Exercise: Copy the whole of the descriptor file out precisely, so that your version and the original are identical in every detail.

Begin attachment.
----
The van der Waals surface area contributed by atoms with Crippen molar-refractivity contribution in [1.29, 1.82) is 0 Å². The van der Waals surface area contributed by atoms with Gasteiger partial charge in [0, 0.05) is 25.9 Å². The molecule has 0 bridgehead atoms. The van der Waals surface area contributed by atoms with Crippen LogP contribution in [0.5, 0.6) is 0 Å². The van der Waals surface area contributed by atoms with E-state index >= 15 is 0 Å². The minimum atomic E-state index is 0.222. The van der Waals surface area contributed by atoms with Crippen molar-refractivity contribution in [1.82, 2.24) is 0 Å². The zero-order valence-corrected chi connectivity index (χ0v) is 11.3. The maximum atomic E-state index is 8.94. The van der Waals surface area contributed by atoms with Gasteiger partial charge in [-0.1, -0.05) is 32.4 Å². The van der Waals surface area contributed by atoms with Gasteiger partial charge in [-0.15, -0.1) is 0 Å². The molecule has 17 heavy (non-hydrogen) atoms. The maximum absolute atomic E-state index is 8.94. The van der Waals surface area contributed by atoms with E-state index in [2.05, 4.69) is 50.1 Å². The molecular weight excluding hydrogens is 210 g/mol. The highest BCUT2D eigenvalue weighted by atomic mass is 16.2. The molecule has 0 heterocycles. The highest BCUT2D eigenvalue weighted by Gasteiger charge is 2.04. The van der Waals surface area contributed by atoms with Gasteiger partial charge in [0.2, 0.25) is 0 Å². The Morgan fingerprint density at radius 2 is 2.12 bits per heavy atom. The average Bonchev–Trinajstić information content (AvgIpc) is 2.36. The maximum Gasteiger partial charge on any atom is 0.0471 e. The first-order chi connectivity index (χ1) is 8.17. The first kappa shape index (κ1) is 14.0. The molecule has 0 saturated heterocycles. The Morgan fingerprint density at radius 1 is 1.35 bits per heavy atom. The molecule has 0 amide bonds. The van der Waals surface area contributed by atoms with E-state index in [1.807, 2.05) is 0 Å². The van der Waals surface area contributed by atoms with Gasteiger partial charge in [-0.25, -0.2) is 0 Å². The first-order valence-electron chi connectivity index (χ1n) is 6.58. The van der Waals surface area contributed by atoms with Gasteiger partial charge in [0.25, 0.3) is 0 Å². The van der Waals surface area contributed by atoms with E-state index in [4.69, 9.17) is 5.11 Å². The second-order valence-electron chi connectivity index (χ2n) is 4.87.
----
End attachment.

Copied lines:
The van der Waals surface area contributed by atoms with Crippen molar-refractivity contribution in [1.29, 1.82) is 0 Å². The van der Waals surface area contributed by atoms with Gasteiger partial charge in [0, 0.05) is 25.9 Å². The molecule has 0 bridgehead atoms. The van der Waals surface area contributed by atoms with Crippen LogP contribution in [0.5, 0.6) is 0 Å². The van der Waals surface area contributed by atoms with E-state index >= 15 is 0 Å². The minimum atomic E-state index is 0.222. The van der Waals surface area contributed by atoms with Crippen molar-refractivity contribution in [1.82, 2.24) is 0 Å². The zero-order valence-corrected chi connectivity index (χ0v) is 11.3. The maximum atomic E-state index is 8.94. The van der Waals surface area contributed by atoms with Gasteiger partial charge in [-0.1, -0.05) is 32.4 Å². The van der Waals surface area contributed by atoms with Gasteiger partial charge in [-0.15, -0.1) is 0 Å². The molecule has 17 heavy (non-hydrogen) atoms. The maximum absolute atomic E-state index is 8.94. The van der Waals surface area contributed by atoms with E-state index in [2.05, 4.69) is 50.1 Å². The molecular weight excluding hydrogens is 210 g/mol. The highest BCUT2D eigenvalue weighted by atomic mass is 16.2. The molecule has 0 heterocycles. The highest BCUT2D eigenvalue weighted by Gasteiger charge is 2.04. The van der Waals surface area contributed by atoms with Gasteiger partial charge in [0.2, 0.25) is 0 Å². The Morgan fingerprint density at radius 2 is 2.12 bits per heavy atom. The average Bonchev–Trinajstić information content (AvgIpc) is 2.36. The maximum Gasteiger partial charge on any atom is 0.0471 e. The first-order chi connectivity index (χ1) is 8.17. The first kappa shape index (κ1) is 14.0. The molecule has 0 saturated heterocycles. The Morgan fingerprint density at radius 1 is 1.35 bits per heavy atom. The molecule has 0 amide bonds. The van der Waals surface area contributed by atoms with E-state index in [1.807, 2.05) is 0 Å². The van der Waals surface area contributed by atoms with Gasteiger partial charge in [-0.25, -0.2) is 0 Å². The first-order valence-electron chi connectivity index (χ1n) is 6.58. The van der Waals surface area contributed by atoms with Gasteiger partial charge in [0.25, 0.3) is 0 Å². The van der Waals surface area contributed by atoms with E-state index in [4.69, 9.17) is 5.11 Å². The second-order valence-electron chi connectivity index (χ2n) is 4.87.